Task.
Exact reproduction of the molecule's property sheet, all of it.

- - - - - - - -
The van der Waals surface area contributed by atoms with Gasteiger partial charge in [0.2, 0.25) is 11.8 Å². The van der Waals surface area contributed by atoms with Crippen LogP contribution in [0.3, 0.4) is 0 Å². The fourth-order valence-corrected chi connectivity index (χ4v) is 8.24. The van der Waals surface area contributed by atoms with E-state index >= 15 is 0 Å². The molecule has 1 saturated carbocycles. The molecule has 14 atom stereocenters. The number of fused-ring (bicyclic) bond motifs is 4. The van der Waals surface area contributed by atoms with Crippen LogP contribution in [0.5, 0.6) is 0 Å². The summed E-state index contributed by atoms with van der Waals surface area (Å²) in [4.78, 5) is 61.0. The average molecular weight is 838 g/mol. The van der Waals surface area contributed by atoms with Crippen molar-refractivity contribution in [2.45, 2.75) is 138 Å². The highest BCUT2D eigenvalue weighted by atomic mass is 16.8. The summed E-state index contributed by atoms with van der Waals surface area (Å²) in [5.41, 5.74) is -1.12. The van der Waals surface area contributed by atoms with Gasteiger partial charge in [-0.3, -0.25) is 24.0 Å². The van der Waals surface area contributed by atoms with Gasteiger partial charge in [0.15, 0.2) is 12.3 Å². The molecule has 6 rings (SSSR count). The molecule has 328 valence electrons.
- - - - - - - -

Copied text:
The van der Waals surface area contributed by atoms with Gasteiger partial charge in [0.2, 0.25) is 11.8 Å². The van der Waals surface area contributed by atoms with Crippen LogP contribution in [0.3, 0.4) is 0 Å². The fourth-order valence-corrected chi connectivity index (χ4v) is 8.24. The van der Waals surface area contributed by atoms with E-state index >= 15 is 0 Å². The molecule has 1 saturated carbocycles. The molecule has 14 atom stereocenters. The number of fused-ring (bicyclic) bond motifs is 4. The van der Waals surface area contributed by atoms with Crippen LogP contribution in [0.5, 0.6) is 0 Å². The summed E-state index contributed by atoms with van der Waals surface area (Å²) in [4.78, 5) is 61.0. The average molecular weight is 838 g/mol. The van der Waals surface area contributed by atoms with Crippen molar-refractivity contribution in [2.45, 2.75) is 138 Å². The highest BCUT2D eigenvalue weighted by atomic mass is 16.8. The summed E-state index contributed by atoms with van der Waals surface area (Å²) in [5.41, 5.74) is -1.12. The van der Waals surface area contributed by atoms with Gasteiger partial charge in [-0.3, -0.25) is 24.0 Å². The van der Waals surface area contributed by atoms with Gasteiger partial charge in [0.15, 0.2) is 12.3 Å². The molecule has 6 rings (SSSR count). The molecule has 328 valence electrons.